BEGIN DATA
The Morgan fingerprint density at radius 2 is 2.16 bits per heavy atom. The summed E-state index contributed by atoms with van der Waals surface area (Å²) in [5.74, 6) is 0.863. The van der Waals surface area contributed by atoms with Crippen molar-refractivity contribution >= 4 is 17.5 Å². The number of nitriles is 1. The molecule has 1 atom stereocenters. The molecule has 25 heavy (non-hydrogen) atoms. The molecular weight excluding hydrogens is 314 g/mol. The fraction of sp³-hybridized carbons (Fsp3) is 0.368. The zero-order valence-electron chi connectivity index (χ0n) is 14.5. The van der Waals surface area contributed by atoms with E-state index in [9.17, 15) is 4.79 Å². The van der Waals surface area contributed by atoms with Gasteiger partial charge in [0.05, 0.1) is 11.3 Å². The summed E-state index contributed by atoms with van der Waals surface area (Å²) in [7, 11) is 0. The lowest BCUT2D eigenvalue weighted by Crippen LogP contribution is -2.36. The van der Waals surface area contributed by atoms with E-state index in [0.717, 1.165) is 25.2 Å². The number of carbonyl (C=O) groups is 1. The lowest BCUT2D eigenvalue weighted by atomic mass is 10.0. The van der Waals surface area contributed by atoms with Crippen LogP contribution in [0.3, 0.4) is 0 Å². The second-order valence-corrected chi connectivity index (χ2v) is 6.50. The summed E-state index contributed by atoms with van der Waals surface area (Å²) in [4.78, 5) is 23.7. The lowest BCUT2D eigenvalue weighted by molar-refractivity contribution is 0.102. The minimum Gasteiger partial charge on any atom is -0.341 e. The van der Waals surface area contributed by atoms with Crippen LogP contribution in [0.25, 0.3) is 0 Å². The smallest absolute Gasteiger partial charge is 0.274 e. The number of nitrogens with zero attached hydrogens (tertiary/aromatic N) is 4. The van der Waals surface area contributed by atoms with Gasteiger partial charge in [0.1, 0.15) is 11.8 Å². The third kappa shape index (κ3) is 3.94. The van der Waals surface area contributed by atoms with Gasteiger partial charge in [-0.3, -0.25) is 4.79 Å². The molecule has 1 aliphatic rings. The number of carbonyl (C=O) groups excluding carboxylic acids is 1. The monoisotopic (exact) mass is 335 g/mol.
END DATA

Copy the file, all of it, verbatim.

The Morgan fingerprint density at radius 2 is 2.16 bits per heavy atom. The summed E-state index contributed by atoms with van der Waals surface area (Å²) in [5.74, 6) is 0.863. The van der Waals surface area contributed by atoms with Crippen molar-refractivity contribution >= 4 is 17.5 Å². The number of nitriles is 1. The molecule has 1 atom stereocenters. The molecule has 25 heavy (non-hydrogen) atoms. The molecular weight excluding hydrogens is 314 g/mol. The fraction of sp³-hybridized carbons (Fsp3) is 0.368. The zero-order valence-electron chi connectivity index (χ0n) is 14.5. The van der Waals surface area contributed by atoms with E-state index in [9.17, 15) is 4.79 Å². The van der Waals surface area contributed by atoms with Gasteiger partial charge in [0.05, 0.1) is 11.3 Å². The summed E-state index contributed by atoms with van der Waals surface area (Å²) in [7, 11) is 0. The lowest BCUT2D eigenvalue weighted by Crippen LogP contribution is -2.36. The van der Waals surface area contributed by atoms with E-state index in [0.717, 1.165) is 25.2 Å². The number of carbonyl (C=O) groups is 1. The lowest BCUT2D eigenvalue weighted by atomic mass is 10.0. The van der Waals surface area contributed by atoms with Crippen LogP contribution in [0.3, 0.4) is 0 Å². The second-order valence-corrected chi connectivity index (χ2v) is 6.50. The summed E-state index contributed by atoms with van der Waals surface area (Å²) in [4.78, 5) is 23.7. The lowest BCUT2D eigenvalue weighted by molar-refractivity contribution is 0.102. The minimum Gasteiger partial charge on any atom is -0.341 e. The van der Waals surface area contributed by atoms with Crippen LogP contribution in [0.25, 0.3) is 0 Å². The smallest absolute Gasteiger partial charge is 0.274 e. The number of nitrogens with zero attached hydrogens (tertiary/aromatic N) is 4. The van der Waals surface area contributed by atoms with Gasteiger partial charge in [0.1, 0.15) is 11.8 Å². The third kappa shape index (κ3) is 3.94. The van der Waals surface area contributed by atoms with Gasteiger partial charge in [-0.3, -0.25) is 4.79 Å². The molecule has 1 aliphatic rings. The number of carbonyl (C=O) groups excluding carboxylic acids is 1. The monoisotopic (exact) mass is 335 g/mol.